Obama Calls for the Latino Community to Register for Obamacare

Three weeks before the registration deadline for the new insurance plans in the United States, on March 31, President Barack Obama called for the Latino community to register and avoid the fines contemplated if they do not register in time.

With fines starting at $95 dollars per person, it’s expected that President Obama’s Affordable Health Law provide access for up to 10.2 million Latinos living in the U.S.

During an event organized on Thursday by the Newseum center hosted by José Díaz-Balart from Telemundo and Enrique Acevedo from Univisión, President Obama asked the Latino community to register for the insurance plans promoted by the health reform, also known as Obamacare.

However, the hosts of the largest Spanish-speaking TV networks in the country steered the subjects towards one of the most important topics for undocumented immigrants living in the U.S.: immigration.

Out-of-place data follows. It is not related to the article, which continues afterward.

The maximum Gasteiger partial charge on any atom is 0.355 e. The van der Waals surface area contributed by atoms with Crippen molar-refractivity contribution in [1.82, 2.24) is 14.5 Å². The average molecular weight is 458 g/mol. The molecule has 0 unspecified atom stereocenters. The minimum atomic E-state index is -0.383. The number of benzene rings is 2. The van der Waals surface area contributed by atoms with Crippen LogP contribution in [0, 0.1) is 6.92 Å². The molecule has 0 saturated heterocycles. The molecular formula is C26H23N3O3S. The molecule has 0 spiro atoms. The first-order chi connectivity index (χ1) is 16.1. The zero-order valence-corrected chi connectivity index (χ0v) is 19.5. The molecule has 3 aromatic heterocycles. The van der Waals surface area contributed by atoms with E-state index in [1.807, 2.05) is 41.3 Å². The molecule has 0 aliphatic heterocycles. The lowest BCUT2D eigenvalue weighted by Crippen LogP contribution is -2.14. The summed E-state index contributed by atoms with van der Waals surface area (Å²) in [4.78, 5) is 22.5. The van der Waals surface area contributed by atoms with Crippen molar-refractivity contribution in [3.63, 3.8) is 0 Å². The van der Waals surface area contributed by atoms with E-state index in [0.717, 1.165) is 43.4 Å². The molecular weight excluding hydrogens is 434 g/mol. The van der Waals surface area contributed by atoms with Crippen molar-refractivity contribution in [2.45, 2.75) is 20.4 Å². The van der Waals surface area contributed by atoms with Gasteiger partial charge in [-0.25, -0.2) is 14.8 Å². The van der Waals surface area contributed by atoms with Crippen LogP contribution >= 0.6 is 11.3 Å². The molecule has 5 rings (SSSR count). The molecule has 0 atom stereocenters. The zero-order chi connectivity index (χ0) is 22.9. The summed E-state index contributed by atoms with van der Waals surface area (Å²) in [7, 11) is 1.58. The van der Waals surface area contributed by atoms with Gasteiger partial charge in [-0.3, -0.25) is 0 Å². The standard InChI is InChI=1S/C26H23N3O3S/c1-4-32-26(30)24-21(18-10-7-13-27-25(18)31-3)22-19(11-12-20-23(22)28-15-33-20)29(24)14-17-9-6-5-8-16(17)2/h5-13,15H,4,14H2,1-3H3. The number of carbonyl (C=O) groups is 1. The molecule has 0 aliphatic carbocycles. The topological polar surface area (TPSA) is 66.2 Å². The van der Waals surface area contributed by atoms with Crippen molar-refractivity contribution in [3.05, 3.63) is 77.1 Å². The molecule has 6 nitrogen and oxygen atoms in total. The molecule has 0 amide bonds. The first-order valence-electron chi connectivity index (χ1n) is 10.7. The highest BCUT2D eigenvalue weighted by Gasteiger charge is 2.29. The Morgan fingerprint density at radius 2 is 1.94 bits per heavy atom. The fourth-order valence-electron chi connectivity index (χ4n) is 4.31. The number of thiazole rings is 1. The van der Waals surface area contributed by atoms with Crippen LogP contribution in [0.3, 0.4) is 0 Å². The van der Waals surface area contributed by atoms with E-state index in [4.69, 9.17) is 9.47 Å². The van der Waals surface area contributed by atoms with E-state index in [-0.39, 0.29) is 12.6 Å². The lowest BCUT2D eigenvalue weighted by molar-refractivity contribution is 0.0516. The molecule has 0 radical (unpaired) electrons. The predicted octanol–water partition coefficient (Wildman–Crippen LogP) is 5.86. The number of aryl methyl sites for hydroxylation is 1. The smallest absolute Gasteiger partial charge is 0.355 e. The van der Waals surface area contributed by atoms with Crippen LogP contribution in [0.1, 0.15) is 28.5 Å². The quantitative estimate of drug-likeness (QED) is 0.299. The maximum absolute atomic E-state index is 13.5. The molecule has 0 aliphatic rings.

According to an article published by The Washington Post, the hosts spoke on the current negative perception the Latino community has towards the Obama administration due to the constant deportations.

“Among Latinos, your reputation has been marred by deportations. How can you ask the Latino community to trust you?” Acevedo asked, referring to the almost 2 million people who have been deported during Obama’s administration.

On his part, Obama replied that he has worked in the immigration reform, in affordable housing programs and health care, among other matters. “I think the community understand that I’ve had their support and I’m fighting for them,” the President said.

Obama said that he has the obligation to apply the law in immigration matters that is currently in effect.

“The Congress has said I have to apply these laws. I can’t ignore them,” he said, quoted by USA Today.

Likewise, the President said that the new insurance plans are there to provide medical coverage to many people who otherwise wouldn’t be able to access this service. However, he said that there will be no extension to the deadline on March 31.

Originally published at Latin Post.